( Authorities are expecting "a lot of im
paired 18-year-olds" tonight, said Lenora
See STUDENTS on page 2
By ANDY HODGES
The requested resignation of UNC
mikeman Kenny Ward has nothing to do
with race, a University official said Thurs
day. "Kenny knows the reasons for our con
cern," said Sharon R. Mitchell, assistant
dean in the department of student life.
"We have discussed them with him, and
they have no relation to race." She would
not elaborate on the reasons for the re
quest. Mitchell said she and UNC band direc
tor Major John Yesulaitis met with Ward
Tuesday afternoon to discuss the decision.
Ward could not be reached for com
ment Thursday, but he said Tuesday that
he thought one reason for the decision was
that he is black.
Mitchell said, "I don't think this is any
thing anyone has done to Kenny, but it's
something that he brought on himself.
"There was a lot of care, concern and
dialogue between Kenny, Major Yesulaitis
and I," she added. "The first thing I'm
concerned with is to respect and protect
Ward said Tuesday that he considered
the action "strictly an administrative deci
sion," but Mitchell said complaints from a
number of people influenced the action.
"I think any time the University is con
cerned about any situation, it takes into
consideration ideas from many different
settings," Mitchell said. "Neither I nor
anyone else here makes decisions in a
Official says rape
increasing in county
By SCOTT WHARTON -Staff
Three UNC women have been raped
both on and off campus this semester,
according to a Student Health Services of
ficial. Another nine women students have
been raped since January, said SHS nurse
practitioner Peggy Norton.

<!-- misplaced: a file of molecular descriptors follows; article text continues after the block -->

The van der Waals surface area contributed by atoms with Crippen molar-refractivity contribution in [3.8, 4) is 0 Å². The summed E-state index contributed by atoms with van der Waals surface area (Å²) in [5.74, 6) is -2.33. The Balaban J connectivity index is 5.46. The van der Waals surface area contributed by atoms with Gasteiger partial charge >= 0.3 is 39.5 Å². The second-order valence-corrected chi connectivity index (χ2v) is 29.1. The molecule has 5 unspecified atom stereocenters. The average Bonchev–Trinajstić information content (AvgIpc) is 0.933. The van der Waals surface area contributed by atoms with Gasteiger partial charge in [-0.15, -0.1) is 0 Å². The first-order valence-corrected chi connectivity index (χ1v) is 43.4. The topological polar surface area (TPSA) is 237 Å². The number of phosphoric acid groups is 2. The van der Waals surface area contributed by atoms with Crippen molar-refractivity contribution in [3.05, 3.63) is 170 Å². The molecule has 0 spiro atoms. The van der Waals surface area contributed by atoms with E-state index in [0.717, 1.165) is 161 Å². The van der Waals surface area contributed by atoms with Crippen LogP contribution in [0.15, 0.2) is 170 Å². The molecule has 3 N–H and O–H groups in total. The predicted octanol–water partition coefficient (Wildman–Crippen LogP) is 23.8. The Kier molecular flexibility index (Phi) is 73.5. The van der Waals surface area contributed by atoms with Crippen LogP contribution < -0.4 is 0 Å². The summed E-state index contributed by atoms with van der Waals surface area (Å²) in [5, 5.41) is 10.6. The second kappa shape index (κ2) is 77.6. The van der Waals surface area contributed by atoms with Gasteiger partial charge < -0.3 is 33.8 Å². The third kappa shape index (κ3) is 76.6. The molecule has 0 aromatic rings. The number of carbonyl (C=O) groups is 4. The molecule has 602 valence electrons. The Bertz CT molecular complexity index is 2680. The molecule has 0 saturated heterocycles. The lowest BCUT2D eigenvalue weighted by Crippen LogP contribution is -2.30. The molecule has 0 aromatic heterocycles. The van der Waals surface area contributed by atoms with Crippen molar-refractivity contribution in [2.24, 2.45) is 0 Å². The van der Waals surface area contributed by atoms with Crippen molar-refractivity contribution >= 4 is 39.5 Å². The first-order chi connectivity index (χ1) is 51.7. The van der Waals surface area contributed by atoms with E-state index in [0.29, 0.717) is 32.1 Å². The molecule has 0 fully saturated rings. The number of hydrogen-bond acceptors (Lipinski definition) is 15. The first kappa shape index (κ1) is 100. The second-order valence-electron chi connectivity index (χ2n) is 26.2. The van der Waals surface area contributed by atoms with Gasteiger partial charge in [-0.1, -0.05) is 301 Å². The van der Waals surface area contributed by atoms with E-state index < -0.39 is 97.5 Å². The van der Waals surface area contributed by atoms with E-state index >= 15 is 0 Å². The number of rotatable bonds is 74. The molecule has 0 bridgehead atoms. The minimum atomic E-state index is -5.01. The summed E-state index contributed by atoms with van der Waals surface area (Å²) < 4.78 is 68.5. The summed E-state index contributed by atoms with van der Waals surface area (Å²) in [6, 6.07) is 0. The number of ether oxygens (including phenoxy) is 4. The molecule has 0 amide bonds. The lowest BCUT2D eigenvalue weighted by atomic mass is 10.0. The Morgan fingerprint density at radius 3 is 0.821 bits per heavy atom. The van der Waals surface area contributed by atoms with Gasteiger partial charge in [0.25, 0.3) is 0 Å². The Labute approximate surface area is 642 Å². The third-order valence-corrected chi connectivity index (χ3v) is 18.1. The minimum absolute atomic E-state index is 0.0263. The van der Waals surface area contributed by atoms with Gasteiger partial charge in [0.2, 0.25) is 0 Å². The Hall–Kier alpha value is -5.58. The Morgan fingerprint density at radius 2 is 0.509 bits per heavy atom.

Only one of this semester's victims has
filed a report with University or Chapel
Hill police.. At "blind" report was filed
with University police, which means that
the victim did not give her name or infor
mation on when and where the rape took
place. Police said that if a suspect was ap
prehended and charged with a crime in the
case, the victim would press charges.
One of the women raped this semester
accepted a car ride with her assailant,
whom she knew, and was transported
from campus to an off-campus site where
the rape occurred, a Chapel Hill police
Police and SHS officials would give no
further information on the rapes.
"Rape is on the increase county-wide,"
said Susan Sampson of the Orange County
Rape Crisis Center.
Statistics compiled by the Orange Coun
For first time, Congress
invokes War Powers Act
The Associated Press
WASHINGTON Congress authoriz
ed President Reagan on Thursday to keep
1,600 Marines in Lebanon for up to 18
months longer, turning aside warnings
that the United States may be headed for
an undeclared war like the one in Viet
nam. The Senate approved the proposal
.'4-46, with two Democrats joining 52
Republicans in approving the authoriza
tion sought by the GOP administration.
The House, which had approved the
measure 270-161 Wednesday, had to vote
on it again because of minor amendments
adopted by the Senate. The House acted
by 253-156 vote late Thursday, sending
the measure to the president.
It was the first time Congress had in
voked the War Powers Act, passed in
1973 to give the lawmakers more say
about how the president deploys troops
overseas. Reagan said he would sign the
measure with reservations.
In both houses, opponents argued that
an 18-month authorization could lead to
deepening U.S. involvement akin to that
in Vietnam in the 1960s and early 1970s.
Supporters said the extra time is needed
to bring peace and stability to Lebanon.
The Senate turned down amendments
to shorten the time period to six months,
to impose the timetable of 60 to 90 days
spelled out in the War Powers Act, and to
restrict the Marines to the Beirut area.
Senate Majority Leader Howard H.